April 20th, 2012
High resolution global atmospheric models are becoming more credible tools for studying the effects of global warming on tropical cyclones, and we need to understand how those aspects of the models in which we have relatively low confidence affect the simulations. The goal of this research was to systematically explore and understand how some key parameters in this global atmospheric model affect the simulation of tropical cyclone frequency.
The two parameters identified as important for tropical cyclone genesis frequency in this model are, first, the horizontal cumulus mixing rate, which controls the entrainment into convective cores within the convection parameterization, and, second, the strength of the damping of the divergent component of the horizontal flow.
The simulated global number of tropical cyclones exhibits a non-intuitive response to incremental changes of both parameters. As the cumulus mixing rate increases, the model produces a non-monotonic response in global tropical cyclone frequency — with an initial sharp increase and then decrease. However, storm mean intensity rises monotonically with the mixing rate. As the strength of the divergence damping increases, the model produces a continuous increase of the global number of tropical cyclones and hurricanes (the opposite of what one might intuitively expect), with little change in storm mean intensity.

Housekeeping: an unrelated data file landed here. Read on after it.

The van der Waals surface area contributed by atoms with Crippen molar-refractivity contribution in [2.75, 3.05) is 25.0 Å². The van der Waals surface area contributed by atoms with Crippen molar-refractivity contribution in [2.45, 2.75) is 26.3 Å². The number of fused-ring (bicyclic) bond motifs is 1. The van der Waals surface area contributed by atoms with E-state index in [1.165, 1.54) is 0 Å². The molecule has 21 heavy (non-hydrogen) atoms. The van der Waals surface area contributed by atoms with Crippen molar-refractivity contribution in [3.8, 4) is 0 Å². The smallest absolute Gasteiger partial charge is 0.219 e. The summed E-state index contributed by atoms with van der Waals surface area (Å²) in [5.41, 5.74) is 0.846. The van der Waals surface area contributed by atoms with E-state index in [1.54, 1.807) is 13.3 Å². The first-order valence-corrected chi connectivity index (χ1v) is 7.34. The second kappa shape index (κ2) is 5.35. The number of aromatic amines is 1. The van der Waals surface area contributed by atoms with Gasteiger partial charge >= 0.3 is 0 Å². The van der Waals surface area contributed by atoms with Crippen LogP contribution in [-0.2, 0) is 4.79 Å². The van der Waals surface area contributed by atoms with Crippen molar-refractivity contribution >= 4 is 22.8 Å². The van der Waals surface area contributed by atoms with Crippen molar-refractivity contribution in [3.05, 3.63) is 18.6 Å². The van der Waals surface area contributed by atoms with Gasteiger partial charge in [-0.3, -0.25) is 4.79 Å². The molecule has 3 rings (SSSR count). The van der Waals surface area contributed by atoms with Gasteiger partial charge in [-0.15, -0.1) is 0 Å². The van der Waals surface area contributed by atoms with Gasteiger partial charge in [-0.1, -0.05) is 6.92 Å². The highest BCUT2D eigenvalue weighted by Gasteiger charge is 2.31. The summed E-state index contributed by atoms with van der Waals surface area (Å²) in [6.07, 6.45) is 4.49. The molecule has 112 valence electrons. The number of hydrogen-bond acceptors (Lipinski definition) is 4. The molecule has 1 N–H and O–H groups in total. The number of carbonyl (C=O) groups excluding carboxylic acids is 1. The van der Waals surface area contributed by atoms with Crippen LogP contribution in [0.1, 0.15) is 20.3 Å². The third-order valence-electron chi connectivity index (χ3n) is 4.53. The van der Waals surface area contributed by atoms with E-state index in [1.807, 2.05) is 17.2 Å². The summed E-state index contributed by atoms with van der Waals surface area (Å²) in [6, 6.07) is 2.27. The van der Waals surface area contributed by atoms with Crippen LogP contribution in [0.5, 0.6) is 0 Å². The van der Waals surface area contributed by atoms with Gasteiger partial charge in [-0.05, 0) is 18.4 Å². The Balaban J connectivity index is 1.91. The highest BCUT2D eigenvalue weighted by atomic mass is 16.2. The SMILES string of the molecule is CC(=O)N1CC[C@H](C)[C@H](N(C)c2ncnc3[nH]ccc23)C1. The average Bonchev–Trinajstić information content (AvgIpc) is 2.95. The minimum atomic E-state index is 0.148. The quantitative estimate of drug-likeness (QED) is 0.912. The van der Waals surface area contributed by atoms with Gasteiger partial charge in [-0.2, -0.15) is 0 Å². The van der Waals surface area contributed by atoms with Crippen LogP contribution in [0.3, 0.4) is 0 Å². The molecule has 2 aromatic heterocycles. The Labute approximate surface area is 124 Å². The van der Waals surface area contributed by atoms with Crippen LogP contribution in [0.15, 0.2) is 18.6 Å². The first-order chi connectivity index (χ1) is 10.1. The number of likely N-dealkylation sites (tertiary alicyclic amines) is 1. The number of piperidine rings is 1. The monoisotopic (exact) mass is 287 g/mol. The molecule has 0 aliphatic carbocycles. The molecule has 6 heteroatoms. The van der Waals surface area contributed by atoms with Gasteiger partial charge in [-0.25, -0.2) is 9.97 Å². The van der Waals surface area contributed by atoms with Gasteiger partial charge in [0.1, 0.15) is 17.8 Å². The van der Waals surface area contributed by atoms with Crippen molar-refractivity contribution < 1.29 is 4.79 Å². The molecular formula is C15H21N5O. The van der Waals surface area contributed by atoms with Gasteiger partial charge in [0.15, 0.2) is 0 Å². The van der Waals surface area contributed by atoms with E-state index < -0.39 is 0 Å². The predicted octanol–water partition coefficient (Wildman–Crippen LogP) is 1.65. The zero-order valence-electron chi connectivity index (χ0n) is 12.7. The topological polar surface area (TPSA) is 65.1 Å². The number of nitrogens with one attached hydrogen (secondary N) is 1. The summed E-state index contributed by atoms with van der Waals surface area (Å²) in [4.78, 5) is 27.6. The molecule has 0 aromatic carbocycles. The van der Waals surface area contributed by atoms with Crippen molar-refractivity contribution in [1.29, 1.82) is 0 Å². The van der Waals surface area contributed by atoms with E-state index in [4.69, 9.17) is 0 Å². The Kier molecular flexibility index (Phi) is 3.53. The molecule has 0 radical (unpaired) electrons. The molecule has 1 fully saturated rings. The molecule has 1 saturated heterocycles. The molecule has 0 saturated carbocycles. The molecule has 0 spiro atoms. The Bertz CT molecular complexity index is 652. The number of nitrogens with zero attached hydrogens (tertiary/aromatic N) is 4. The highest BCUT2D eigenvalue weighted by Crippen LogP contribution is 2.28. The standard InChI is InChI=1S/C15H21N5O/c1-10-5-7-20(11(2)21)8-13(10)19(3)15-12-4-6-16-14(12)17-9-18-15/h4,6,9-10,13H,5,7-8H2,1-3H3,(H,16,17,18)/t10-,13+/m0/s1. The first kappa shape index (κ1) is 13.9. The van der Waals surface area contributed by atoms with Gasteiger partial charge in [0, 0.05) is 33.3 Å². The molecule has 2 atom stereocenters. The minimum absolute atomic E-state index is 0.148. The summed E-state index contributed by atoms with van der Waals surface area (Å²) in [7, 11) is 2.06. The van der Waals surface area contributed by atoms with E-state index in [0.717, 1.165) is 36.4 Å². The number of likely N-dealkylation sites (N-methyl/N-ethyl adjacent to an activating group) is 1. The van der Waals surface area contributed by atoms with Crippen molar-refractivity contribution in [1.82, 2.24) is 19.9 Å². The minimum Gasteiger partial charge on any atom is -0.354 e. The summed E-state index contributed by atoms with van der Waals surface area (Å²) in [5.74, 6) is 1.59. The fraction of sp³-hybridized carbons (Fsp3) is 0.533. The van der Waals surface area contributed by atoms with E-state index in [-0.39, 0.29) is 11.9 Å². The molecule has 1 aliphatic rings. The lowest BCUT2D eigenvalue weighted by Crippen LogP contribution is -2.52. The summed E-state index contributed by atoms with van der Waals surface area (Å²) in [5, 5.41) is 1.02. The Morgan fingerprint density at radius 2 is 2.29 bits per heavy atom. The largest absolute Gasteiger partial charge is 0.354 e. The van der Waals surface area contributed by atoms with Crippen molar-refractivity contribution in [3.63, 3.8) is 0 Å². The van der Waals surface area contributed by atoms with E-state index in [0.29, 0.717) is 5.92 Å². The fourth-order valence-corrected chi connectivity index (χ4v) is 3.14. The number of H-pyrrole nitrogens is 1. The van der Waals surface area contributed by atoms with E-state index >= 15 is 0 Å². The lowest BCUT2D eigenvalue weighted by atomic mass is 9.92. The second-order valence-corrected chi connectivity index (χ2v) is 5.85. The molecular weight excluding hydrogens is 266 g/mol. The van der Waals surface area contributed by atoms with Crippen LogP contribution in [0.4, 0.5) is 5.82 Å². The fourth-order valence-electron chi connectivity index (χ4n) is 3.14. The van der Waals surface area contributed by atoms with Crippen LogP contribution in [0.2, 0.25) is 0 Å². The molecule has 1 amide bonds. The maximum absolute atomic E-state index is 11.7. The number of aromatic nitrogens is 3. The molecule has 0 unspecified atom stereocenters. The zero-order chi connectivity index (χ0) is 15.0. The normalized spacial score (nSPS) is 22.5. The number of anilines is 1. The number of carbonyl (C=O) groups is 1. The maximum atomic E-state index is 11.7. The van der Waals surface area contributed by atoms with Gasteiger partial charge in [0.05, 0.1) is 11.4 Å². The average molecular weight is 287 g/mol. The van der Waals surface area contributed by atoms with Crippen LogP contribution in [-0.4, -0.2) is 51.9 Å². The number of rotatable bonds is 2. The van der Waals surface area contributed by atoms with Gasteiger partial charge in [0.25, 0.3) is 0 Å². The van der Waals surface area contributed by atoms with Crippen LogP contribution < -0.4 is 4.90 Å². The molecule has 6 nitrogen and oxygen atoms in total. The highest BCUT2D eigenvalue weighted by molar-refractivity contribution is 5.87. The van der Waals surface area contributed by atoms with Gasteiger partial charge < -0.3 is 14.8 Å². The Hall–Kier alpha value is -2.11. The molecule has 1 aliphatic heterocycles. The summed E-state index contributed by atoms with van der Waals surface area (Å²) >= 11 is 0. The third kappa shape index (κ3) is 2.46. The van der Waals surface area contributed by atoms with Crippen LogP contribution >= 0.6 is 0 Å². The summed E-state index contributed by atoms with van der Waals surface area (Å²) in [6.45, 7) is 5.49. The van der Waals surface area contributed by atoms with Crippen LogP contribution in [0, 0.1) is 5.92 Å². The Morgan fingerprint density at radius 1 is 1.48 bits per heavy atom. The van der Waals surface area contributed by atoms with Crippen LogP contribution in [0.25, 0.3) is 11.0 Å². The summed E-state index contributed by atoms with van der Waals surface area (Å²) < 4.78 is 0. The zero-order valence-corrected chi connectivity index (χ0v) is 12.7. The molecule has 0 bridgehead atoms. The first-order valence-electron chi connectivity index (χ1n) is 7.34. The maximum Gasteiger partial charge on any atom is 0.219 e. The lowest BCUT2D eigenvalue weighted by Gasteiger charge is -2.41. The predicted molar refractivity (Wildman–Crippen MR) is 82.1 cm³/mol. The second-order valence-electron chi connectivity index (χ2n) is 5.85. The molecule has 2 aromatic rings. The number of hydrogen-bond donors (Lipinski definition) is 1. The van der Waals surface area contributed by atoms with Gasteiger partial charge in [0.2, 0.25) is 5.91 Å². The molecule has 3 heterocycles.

We explain the responses in storm frequency through the competing effects of the strength and the noisiness of convection on tropical cyclone genesis. It is the effect of the noisiness of convection (with less noise producing more tropical cyclones) that is the source of the non-intuitive response of tropical cyclone frequency to both parameters.
For this research, we used a high resolution global climate model that is being developed at GFDL for multiple purposes, and is one of the streams of research at the lab leading to a new generation of atmospheric models. The quality of the simulation of tropical cyclones has been one of the key metrics used in the development strategy for this model. We used present-day simulations with a version of HiRAM with 50km horizontal grid size for this purpose.
This is a modeling study only. The parameters being varied control technical aspects of the model formulation and are not easily constrained by observations. We have not yet studied how the choice of these parameters affects the response of the frequency or mean intensity of tropical cyclones to climate change.